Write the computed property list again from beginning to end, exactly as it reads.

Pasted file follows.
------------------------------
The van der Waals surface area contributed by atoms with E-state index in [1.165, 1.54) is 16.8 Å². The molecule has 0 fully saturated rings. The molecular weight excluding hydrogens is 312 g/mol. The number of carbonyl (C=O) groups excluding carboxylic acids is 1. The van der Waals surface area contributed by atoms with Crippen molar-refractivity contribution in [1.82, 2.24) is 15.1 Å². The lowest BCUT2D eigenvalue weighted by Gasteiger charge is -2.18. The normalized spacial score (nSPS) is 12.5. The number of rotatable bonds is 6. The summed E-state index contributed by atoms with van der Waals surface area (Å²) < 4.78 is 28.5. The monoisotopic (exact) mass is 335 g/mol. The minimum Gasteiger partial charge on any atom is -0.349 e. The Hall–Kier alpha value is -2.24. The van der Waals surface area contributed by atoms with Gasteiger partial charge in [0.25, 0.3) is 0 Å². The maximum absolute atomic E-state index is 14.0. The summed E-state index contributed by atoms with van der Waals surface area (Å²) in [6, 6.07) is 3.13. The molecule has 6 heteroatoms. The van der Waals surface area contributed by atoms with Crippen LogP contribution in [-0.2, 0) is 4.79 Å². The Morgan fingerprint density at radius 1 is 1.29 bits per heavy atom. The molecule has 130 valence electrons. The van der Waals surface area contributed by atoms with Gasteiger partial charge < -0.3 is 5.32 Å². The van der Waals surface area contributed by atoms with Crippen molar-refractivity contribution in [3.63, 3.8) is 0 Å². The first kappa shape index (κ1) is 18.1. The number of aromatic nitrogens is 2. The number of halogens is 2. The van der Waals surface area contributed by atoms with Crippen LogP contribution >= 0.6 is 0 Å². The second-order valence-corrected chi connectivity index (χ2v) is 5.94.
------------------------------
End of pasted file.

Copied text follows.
The van der Waals surface area contributed by atoms with E-state index in [1.165, 1.54) is 16.8 Å². The molecule has 0 fully saturated rings. The molecular weight excluding hydrogens is 312 g/mol. The number of carbonyl (C=O) groups excluding carboxylic acids is 1. The van der Waals surface area contributed by atoms with Crippen molar-refractivity contribution in [1.82, 2.24) is 15.1 Å². The lowest BCUT2D eigenvalue weighted by Gasteiger charge is -2.18. The normalized spacial score (nSPS) is 12.5. The number of rotatable bonds is 6. The summed E-state index contributed by atoms with van der Waals surface area (Å²) < 4.78 is 28.5. The monoisotopic (exact) mass is 335 g/mol. The minimum Gasteiger partial charge on any atom is -0.349 e. The Hall–Kier alpha value is -2.24. The van der Waals surface area contributed by atoms with Gasteiger partial charge in [0.25, 0.3) is 0 Å². The maximum absolute atomic E-state index is 14.0. The summed E-state index contributed by atoms with van der Waals surface area (Å²) in [6, 6.07) is 3.13. The molecule has 6 heteroatoms. The van der Waals surface area contributed by atoms with Crippen LogP contribution in [-0.2, 0) is 4.79 Å². The Morgan fingerprint density at radius 1 is 1.29 bits per heavy atom. The molecule has 130 valence electrons. The van der Waals surface area contributed by atoms with Gasteiger partial charge < -0.3 is 5.32 Å². The van der Waals surface area contributed by atoms with Crippen molar-refractivity contribution in [3.63, 3.8) is 0 Å². The first kappa shape index (κ1) is 18.1. The number of aromatic nitrogens is 2. The number of halogens is 2. The van der Waals surface area contributed by atoms with Crippen LogP contribution >= 0.6 is 0 Å². The second-order valence-corrected chi connectivity index (χ2v) is 5.94.